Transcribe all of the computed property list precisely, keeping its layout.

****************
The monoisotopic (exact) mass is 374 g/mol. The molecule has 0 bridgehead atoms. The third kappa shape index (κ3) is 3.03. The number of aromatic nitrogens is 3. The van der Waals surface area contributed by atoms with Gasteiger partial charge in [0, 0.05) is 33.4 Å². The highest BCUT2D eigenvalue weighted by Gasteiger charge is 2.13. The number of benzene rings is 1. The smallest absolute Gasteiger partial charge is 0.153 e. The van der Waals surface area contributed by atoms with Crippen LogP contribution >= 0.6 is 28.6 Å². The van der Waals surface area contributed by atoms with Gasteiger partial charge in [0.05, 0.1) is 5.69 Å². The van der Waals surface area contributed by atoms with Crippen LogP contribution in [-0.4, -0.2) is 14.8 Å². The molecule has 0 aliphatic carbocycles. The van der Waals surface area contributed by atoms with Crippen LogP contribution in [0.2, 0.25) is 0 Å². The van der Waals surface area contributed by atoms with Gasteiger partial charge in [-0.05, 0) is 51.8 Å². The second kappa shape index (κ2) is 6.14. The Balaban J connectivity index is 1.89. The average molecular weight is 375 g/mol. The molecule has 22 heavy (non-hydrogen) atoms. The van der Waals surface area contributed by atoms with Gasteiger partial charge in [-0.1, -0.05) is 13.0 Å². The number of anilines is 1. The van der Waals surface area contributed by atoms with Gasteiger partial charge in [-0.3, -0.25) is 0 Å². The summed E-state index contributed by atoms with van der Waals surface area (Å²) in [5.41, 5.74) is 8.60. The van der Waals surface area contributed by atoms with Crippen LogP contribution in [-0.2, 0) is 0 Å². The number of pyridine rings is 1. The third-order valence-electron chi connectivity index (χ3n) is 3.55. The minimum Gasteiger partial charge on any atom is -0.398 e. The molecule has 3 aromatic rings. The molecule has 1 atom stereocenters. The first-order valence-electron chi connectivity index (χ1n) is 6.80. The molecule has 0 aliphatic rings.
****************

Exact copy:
The monoisotopic (exact) mass is 374 g/mol. The molecule has 0 bridgehead atoms. The third kappa shape index (κ3) is 3.03. The number of aromatic nitrogens is 3. The van der Waals surface area contributed by atoms with Gasteiger partial charge in [0, 0.05) is 33.4 Å². The highest BCUT2D eigenvalue weighted by Gasteiger charge is 2.13. The number of benzene rings is 1. The smallest absolute Gasteiger partial charge is 0.153 e. The van der Waals surface area contributed by atoms with Crippen LogP contribution >= 0.6 is 28.6 Å². The van der Waals surface area contributed by atoms with Gasteiger partial charge in [0.05, 0.1) is 5.69 Å². The van der Waals surface area contributed by atoms with Crippen LogP contribution in [-0.4, -0.2) is 14.8 Å². The molecule has 0 aliphatic carbocycles. The van der Waals surface area contributed by atoms with Crippen LogP contribution in [0.2, 0.25) is 0 Å². The van der Waals surface area contributed by atoms with Gasteiger partial charge in [-0.05, 0) is 51.8 Å². The second kappa shape index (κ2) is 6.14. The Balaban J connectivity index is 1.89. The average molecular weight is 375 g/mol. The molecule has 22 heavy (non-hydrogen) atoms. The van der Waals surface area contributed by atoms with Gasteiger partial charge in [-0.1, -0.05) is 13.0 Å². The number of anilines is 1. The van der Waals surface area contributed by atoms with Gasteiger partial charge in [-0.3, -0.25) is 0 Å². The summed E-state index contributed by atoms with van der Waals surface area (Å²) in [5.41, 5.74) is 8.60. The van der Waals surface area contributed by atoms with Crippen LogP contribution in [-0.2, 0) is 0 Å². The number of pyridine rings is 1. The third-order valence-electron chi connectivity index (χ3n) is 3.55. The minimum Gasteiger partial charge on any atom is -0.398 e. The molecule has 3 aromatic rings. The molecule has 1 atom stereocenters. The first-order valence-electron chi connectivity index (χ1n) is 6.80. The molecule has 0 aliphatic rings.